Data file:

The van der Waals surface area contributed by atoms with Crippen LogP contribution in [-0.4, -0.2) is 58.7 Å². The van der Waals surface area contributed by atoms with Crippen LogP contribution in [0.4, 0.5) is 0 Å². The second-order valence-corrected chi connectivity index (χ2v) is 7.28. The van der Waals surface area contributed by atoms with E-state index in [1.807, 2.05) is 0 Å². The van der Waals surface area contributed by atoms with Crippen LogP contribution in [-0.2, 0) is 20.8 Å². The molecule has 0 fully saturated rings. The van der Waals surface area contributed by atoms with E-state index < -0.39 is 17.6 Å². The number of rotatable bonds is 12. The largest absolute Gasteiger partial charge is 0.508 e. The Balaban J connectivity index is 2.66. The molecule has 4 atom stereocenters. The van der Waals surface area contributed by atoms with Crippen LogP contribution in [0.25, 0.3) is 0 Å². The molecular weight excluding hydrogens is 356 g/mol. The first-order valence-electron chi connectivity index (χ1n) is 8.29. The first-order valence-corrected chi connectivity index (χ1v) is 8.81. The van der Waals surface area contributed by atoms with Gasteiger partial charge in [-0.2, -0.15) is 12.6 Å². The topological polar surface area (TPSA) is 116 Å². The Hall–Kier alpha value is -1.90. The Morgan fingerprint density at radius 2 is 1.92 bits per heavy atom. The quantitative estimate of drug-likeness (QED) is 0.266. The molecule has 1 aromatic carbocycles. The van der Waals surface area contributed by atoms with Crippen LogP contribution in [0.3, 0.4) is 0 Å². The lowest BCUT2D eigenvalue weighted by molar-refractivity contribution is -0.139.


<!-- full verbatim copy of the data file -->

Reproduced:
The van der Waals surface area contributed by atoms with Crippen LogP contribution in [-0.4, -0.2) is 58.7 Å². The van der Waals surface area contributed by atoms with Crippen LogP contribution in [0.4, 0.5) is 0 Å². The second-order valence-corrected chi connectivity index (χ2v) is 7.28. The van der Waals surface area contributed by atoms with E-state index in [1.807, 2.05) is 0 Å². The van der Waals surface area contributed by atoms with Crippen LogP contribution in [-0.2, 0) is 20.8 Å². The molecule has 0 fully saturated rings. The van der Waals surface area contributed by atoms with E-state index < -0.39 is 17.6 Å². The number of rotatable bonds is 12. The largest absolute Gasteiger partial charge is 0.508 e. The Balaban J connectivity index is 2.66. The molecule has 4 atom stereocenters. The van der Waals surface area contributed by atoms with Crippen LogP contribution in [0.25, 0.3) is 0 Å². The molecular weight excluding hydrogens is 356 g/mol. The first-order valence-electron chi connectivity index (χ1n) is 8.29. The first-order valence-corrected chi connectivity index (χ1v) is 8.81. The van der Waals surface area contributed by atoms with Gasteiger partial charge in [-0.2, -0.15) is 12.6 Å². The topological polar surface area (TPSA) is 116 Å². The Hall–Kier alpha value is -1.90. The Morgan fingerprint density at radius 2 is 1.92 bits per heavy atom. The quantitative estimate of drug-likeness (QED) is 0.266. The molecule has 1 aromatic carbocycles. The van der Waals surface area contributed by atoms with Crippen LogP contribution in [0.3, 0.4) is 0 Å². The lowest BCUT2D eigenvalue weighted by molar-refractivity contribution is -0.139.